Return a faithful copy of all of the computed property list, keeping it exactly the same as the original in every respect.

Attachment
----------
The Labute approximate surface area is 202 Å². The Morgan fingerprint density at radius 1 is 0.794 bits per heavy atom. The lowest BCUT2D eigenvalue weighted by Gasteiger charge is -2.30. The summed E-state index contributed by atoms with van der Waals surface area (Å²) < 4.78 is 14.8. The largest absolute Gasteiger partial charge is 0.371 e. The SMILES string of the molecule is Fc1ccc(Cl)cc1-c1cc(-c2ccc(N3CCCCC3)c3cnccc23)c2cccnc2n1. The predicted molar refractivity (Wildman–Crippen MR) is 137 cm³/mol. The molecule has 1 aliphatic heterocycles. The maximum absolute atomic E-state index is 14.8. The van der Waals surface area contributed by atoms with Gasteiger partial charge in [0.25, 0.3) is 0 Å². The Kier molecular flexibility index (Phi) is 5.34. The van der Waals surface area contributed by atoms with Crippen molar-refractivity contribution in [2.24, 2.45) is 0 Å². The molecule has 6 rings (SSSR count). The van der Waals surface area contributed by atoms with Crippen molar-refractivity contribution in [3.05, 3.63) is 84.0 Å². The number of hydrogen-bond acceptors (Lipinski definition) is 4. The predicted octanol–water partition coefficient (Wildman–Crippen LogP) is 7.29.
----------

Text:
The Labute approximate surface area is 202 Å². The Morgan fingerprint density at radius 1 is 0.794 bits per heavy atom. The lowest BCUT2D eigenvalue weighted by Gasteiger charge is -2.30. The summed E-state index contributed by atoms with van der Waals surface area (Å²) < 4.78 is 14.8. The largest absolute Gasteiger partial charge is 0.371 e. The SMILES string of the molecule is Fc1ccc(Cl)cc1-c1cc(-c2ccc(N3CCCCC3)c3cnccc23)c2cccnc2n1. The predicted molar refractivity (Wildman–Crippen MR) is 137 cm³/mol. The molecule has 1 aliphatic heterocycles. The maximum absolute atomic E-state index is 14.8. The van der Waals surface area contributed by atoms with Gasteiger partial charge in [0.25, 0.3) is 0 Å². The Kier molecular flexibility index (Phi) is 5.34. The van der Waals surface area contributed by atoms with Crippen molar-refractivity contribution in [2.24, 2.45) is 0 Å². The molecule has 6 rings (SSSR count). The van der Waals surface area contributed by atoms with Crippen molar-refractivity contribution in [3.05, 3.63) is 84.0 Å². The number of hydrogen-bond acceptors (Lipinski definition) is 4. The predicted octanol–water partition coefficient (Wildman–Crippen LogP) is 7.29.